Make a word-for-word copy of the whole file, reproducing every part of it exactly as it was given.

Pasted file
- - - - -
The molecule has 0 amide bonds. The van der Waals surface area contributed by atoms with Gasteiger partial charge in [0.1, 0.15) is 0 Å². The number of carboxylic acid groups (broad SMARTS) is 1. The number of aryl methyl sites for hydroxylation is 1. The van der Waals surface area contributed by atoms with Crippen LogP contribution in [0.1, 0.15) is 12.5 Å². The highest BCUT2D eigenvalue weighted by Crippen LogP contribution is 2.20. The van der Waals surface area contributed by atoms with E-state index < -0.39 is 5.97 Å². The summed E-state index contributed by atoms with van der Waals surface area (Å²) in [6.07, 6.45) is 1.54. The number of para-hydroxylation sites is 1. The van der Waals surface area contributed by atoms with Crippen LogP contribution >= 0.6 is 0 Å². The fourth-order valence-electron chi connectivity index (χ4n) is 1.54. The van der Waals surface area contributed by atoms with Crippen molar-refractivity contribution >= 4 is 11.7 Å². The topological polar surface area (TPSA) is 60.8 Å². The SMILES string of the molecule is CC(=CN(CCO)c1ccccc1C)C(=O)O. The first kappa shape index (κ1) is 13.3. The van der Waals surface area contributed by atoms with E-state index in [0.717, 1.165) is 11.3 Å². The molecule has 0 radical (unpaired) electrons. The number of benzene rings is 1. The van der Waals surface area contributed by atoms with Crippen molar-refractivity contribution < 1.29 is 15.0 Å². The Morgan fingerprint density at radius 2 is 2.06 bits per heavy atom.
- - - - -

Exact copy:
The molecule has 0 amide bonds. The van der Waals surface area contributed by atoms with Gasteiger partial charge in [0.1, 0.15) is 0 Å². The number of carboxylic acid groups (broad SMARTS) is 1. The number of aryl methyl sites for hydroxylation is 1. The van der Waals surface area contributed by atoms with Crippen LogP contribution in [0.1, 0.15) is 12.5 Å². The highest BCUT2D eigenvalue weighted by Crippen LogP contribution is 2.20. The van der Waals surface area contributed by atoms with E-state index < -0.39 is 5.97 Å². The summed E-state index contributed by atoms with van der Waals surface area (Å²) in [6.07, 6.45) is 1.54. The number of para-hydroxylation sites is 1. The van der Waals surface area contributed by atoms with Crippen LogP contribution >= 0.6 is 0 Å². The fourth-order valence-electron chi connectivity index (χ4n) is 1.54. The van der Waals surface area contributed by atoms with Crippen molar-refractivity contribution >= 4 is 11.7 Å². The topological polar surface area (TPSA) is 60.8 Å². The SMILES string of the molecule is CC(=CN(CCO)c1ccccc1C)C(=O)O. The first kappa shape index (κ1) is 13.3. The van der Waals surface area contributed by atoms with E-state index in [0.717, 1.165) is 11.3 Å². The molecule has 0 radical (unpaired) electrons. The number of benzene rings is 1. The van der Waals surface area contributed by atoms with Crippen molar-refractivity contribution < 1.29 is 15.0 Å². The Morgan fingerprint density at radius 2 is 2.06 bits per heavy atom.